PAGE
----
Alright so I can’t be nice about this. I tried. I worked on this post all night until about 3am. I wanted to somehow convey that I understood your weird, deluded sense of heroism and American exceptionalism. But then I saw someone post pictures of previous Arthur Ashe Courage Award winners with the hashtag “#boycottESPN” and I lost my fucking mind.
It looks like we all need a little refresher in – not political correctness – but just basic correctness, in regards to the new lady-star, Caitlyn Jenner and our weird obsession with war and veterans. Maybe we need to take a nice, long, good look in the mirror and ask ourselves why someone’s journey is so viscerally unacceptable to us. (When I say “us,” I most definitely mean you.)
So you don’t think she’s a hero? That’s okay. You think veterans are heroes? That’s cool. Maybe you should build a company and create your own made-up award for something as intangible as “courage” and then you can give it to whoever you want. Probably shouldn’t give it to yourself though, because there’s nothing courageous about refusing to adopt empathy.
Personally, I think it’s wonderful when a high-profile person comes out with some big, progressive, self-affirming action and the collective mindset of the ignorant masses just basically explodes in misguided cries of injustice and unnecessary (and slightly confusing) patriotism. Like, you could not be more mad that Bruce is Caitlyn and Caitlyn is alive, because America.
There are many things I need you to stop saying in reaction to Caitlyn’s debut. I need you to stop saying “he.” I need you to stop saying, “I like gay people but….” I need you to stop saying things like “cross dresser.” I need you to stop saying “THIS IS WHAT A REAL HERO LOOKS LIKE” because a hero is a made up and subjective thing. I need you to read articles about everyday people who experience similar transitions and understand that even as a transgender woman who has dealt with suicidal ideation, Ms.Jenner lives a very privileged life. And not because she’s not a veteran who lost her limbs, but because she’s white and wealthy and famous. And yes, she was part of a very annoying reality show for a very long time. And that doesn’t negate from the societal impact of her transition.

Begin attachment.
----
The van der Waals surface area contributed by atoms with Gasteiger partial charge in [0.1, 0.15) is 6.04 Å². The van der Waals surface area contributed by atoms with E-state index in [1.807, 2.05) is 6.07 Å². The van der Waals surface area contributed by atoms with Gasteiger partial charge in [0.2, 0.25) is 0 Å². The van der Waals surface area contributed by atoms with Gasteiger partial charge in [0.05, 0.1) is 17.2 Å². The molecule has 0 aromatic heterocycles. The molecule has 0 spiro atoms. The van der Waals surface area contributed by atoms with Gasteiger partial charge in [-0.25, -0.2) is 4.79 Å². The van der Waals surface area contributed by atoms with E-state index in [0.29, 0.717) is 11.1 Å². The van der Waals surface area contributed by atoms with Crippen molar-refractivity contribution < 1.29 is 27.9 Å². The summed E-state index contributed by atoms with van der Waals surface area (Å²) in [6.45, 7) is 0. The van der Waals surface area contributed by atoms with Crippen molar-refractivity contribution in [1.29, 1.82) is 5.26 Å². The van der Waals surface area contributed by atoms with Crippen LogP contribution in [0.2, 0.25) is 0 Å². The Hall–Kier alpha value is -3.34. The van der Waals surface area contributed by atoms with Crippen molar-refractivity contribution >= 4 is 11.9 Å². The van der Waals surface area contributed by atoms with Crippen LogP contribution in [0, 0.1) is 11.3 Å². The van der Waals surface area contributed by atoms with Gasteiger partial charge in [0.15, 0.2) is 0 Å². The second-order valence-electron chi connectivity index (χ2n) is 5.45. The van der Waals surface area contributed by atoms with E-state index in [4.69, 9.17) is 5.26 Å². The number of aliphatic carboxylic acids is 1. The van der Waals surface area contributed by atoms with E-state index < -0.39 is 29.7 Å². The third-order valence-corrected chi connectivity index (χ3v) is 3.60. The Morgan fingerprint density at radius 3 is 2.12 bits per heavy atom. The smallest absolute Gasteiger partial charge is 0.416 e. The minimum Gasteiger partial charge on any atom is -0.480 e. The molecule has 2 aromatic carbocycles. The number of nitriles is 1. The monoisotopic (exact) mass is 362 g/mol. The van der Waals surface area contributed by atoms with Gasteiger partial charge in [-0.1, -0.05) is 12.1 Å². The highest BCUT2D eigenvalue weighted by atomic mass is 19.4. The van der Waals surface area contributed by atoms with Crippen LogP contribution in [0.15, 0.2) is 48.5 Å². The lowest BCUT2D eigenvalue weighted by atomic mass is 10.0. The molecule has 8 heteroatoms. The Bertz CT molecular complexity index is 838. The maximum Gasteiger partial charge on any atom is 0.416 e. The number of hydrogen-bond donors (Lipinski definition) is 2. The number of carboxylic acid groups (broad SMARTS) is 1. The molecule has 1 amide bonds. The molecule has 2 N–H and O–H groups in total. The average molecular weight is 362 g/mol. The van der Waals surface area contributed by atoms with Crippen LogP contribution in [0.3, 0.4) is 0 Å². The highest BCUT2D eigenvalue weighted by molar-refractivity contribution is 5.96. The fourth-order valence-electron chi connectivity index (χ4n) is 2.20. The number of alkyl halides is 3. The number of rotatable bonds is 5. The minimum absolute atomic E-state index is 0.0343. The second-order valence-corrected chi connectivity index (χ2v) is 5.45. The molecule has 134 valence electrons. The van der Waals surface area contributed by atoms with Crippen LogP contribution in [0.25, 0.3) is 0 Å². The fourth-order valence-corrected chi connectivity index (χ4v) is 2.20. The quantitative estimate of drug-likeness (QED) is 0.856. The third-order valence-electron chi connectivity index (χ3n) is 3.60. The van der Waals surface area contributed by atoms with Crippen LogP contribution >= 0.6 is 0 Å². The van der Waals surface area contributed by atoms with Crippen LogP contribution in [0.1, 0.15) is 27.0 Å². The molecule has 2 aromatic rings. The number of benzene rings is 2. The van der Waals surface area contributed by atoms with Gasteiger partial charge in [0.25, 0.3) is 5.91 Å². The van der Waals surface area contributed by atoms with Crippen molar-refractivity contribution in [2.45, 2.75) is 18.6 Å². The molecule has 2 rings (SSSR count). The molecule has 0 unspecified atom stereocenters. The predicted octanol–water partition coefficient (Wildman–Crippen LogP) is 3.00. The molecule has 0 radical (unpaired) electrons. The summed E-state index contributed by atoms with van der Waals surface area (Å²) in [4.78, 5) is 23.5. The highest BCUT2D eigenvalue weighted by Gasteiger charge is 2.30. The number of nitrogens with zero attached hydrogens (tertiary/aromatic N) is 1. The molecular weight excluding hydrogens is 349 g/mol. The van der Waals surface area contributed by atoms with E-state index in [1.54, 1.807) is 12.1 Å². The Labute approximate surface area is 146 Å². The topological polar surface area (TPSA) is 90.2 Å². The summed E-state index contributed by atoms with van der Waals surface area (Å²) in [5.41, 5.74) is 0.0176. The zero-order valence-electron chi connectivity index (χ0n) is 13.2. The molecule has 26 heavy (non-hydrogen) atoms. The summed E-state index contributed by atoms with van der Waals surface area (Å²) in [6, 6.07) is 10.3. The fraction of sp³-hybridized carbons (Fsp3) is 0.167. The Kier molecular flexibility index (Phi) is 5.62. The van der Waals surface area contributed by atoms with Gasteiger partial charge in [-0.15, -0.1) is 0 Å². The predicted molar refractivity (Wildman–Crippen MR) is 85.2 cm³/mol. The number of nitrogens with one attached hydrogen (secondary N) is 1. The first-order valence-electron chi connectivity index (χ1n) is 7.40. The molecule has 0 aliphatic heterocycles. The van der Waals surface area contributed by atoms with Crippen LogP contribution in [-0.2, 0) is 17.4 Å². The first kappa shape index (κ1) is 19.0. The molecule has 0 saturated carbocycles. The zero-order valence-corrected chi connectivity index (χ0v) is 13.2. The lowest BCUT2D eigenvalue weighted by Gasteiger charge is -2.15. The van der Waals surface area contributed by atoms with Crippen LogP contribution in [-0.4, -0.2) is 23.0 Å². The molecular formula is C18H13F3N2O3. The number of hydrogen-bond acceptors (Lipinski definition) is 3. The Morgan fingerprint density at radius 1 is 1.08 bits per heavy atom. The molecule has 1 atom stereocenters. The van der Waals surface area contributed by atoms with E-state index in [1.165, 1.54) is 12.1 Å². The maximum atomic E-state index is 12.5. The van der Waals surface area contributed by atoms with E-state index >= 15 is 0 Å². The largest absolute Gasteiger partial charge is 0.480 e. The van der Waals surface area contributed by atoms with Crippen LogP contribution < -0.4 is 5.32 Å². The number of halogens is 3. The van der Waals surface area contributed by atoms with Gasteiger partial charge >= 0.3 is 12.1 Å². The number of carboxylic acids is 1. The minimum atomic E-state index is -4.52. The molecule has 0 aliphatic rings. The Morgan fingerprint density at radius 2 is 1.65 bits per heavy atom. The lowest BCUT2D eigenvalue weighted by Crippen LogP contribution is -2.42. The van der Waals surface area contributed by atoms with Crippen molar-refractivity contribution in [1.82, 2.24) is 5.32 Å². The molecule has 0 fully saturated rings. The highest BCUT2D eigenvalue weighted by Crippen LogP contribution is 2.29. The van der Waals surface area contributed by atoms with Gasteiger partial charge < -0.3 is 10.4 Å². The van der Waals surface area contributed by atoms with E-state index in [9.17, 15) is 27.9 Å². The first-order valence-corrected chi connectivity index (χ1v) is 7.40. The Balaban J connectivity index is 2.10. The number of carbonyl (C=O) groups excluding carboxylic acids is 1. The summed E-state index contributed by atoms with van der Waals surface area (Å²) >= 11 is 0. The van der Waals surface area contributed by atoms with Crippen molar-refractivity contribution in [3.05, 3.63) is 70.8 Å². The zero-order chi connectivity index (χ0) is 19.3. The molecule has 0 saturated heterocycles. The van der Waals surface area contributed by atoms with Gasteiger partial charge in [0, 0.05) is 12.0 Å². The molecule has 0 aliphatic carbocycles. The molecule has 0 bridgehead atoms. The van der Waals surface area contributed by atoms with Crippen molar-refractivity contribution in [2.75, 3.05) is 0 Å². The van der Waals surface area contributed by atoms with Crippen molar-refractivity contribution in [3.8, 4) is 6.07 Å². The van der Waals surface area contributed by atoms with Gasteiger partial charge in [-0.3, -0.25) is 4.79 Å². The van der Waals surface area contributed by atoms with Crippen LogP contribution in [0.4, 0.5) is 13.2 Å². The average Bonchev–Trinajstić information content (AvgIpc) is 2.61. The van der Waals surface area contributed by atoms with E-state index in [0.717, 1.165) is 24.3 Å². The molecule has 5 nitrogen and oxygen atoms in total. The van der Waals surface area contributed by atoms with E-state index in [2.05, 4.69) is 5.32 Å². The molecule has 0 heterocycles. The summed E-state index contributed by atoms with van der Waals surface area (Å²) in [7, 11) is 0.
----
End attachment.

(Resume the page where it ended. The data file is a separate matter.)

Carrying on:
Here’s a pro tip: If you’re going to criticize someone for being themselves, the more educated you are on them, the more people will take you and your opinion seriously. And, coincidentally, the more educated you become on this thing you’re criticizing, the less you’ll probably criticize it because you’ll no longer be an ignorant asshole.
Even when you pretend you don’t care about Caitlyn’s gender transition by lacing in phrases like “do whatever you want” and “you can choose to be a woman if you want,” you accidentally reveal yourself as ignorant by accidentally continuing to write your opinions on social media. Just always stop writing things. That should be your new goal. (But, obviously, never mine.)
The number one thing that’s really started to bother me over the last week though is this obsessive need to classify Caitlyn’s “worth” of the hero title compared to veterans and active duty soldiers. What a twisted way of saying someone is less than. She might not be a hero to you, though many young people in similar situations may disagree with you and that’s fine. But it seems like there is almost a compulsive need to prove that she isn’t a hero because her story is less terrible than someone else’s – she is less deserving because you don’t view her experiences to be as worthy as someone else’s.
We do this, of course, all the time. We are adept at ignoring natural empathetic urges (unless you don’t have them, in which case let’s have another discussion about your personality and please, don’t adopt any pets) in order to give ourselves reason to criticize someone else. When someone comes to us with a problem that we think is minute, we tell them to man up and get over it. Pull up your big girl panties. Get over it. Stop crying. And you now what? Sometimes they deserve a reality check, I agree. But it isn’t exactly a coincidence that we trivialize people’s problems by gendering our speech. And now we have a man who was, at the height of his career, the ultimate example of masculinity, and he has become a she. She not only refused to accept her masculinity, she disposed of it. I think deep down that’s why you’re so angry. There is nothing worse to a man than another man who refuses to… be a man.